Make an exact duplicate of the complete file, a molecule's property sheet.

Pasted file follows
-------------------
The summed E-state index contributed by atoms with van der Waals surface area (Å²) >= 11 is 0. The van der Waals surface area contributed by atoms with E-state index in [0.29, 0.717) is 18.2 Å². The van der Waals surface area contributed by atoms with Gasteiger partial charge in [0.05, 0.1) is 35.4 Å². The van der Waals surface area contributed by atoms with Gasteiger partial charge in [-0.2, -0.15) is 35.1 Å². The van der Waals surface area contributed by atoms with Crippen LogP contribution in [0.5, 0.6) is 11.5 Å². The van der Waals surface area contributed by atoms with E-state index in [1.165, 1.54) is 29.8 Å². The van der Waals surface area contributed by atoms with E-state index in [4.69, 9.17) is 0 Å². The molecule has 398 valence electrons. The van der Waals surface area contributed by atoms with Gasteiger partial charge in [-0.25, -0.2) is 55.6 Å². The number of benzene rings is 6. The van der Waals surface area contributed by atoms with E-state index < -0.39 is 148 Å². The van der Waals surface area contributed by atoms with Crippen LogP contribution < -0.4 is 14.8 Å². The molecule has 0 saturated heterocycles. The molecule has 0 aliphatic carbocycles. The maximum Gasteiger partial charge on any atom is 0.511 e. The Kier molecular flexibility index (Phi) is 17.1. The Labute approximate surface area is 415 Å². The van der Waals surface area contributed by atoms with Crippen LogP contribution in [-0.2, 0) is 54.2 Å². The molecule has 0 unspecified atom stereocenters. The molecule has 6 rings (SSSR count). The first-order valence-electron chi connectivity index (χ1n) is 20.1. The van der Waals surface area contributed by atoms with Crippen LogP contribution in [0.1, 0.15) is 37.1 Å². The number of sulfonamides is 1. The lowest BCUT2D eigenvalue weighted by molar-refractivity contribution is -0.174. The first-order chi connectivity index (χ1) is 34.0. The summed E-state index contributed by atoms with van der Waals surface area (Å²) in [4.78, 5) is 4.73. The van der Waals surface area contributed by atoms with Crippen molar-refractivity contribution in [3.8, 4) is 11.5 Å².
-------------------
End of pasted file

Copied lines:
The summed E-state index contributed by atoms with van der Waals surface area (Å²) >= 11 is 0. The van der Waals surface area contributed by atoms with E-state index in [0.29, 0.717) is 18.2 Å². The van der Waals surface area contributed by atoms with Gasteiger partial charge in [0.05, 0.1) is 35.4 Å². The van der Waals surface area contributed by atoms with Gasteiger partial charge in [-0.2, -0.15) is 35.1 Å². The van der Waals surface area contributed by atoms with Crippen LogP contribution in [0.5, 0.6) is 11.5 Å². The van der Waals surface area contributed by atoms with E-state index in [1.165, 1.54) is 29.8 Å². The van der Waals surface area contributed by atoms with E-state index in [4.69, 9.17) is 0 Å². The molecule has 398 valence electrons. The van der Waals surface area contributed by atoms with Gasteiger partial charge in [-0.25, -0.2) is 55.6 Å². The number of benzene rings is 6. The van der Waals surface area contributed by atoms with E-state index < -0.39 is 148 Å². The van der Waals surface area contributed by atoms with Crippen LogP contribution < -0.4 is 14.8 Å². The molecule has 0 saturated heterocycles. The molecule has 0 aliphatic carbocycles. The maximum Gasteiger partial charge on any atom is 0.511 e. The Kier molecular flexibility index (Phi) is 17.1. The Labute approximate surface area is 415 Å². The van der Waals surface area contributed by atoms with Crippen LogP contribution in [-0.2, 0) is 54.2 Å². The molecule has 0 unspecified atom stereocenters. The molecule has 6 rings (SSSR count). The first-order valence-electron chi connectivity index (χ1n) is 20.1. The van der Waals surface area contributed by atoms with Crippen LogP contribution in [0.1, 0.15) is 37.1 Å². The number of sulfonamides is 1. The lowest BCUT2D eigenvalue weighted by molar-refractivity contribution is -0.174. The first-order chi connectivity index (χ1) is 34.0. The summed E-state index contributed by atoms with van der Waals surface area (Å²) in [4.78, 5) is 4.73. The van der Waals surface area contributed by atoms with Crippen molar-refractivity contribution in [3.8, 4) is 11.5 Å².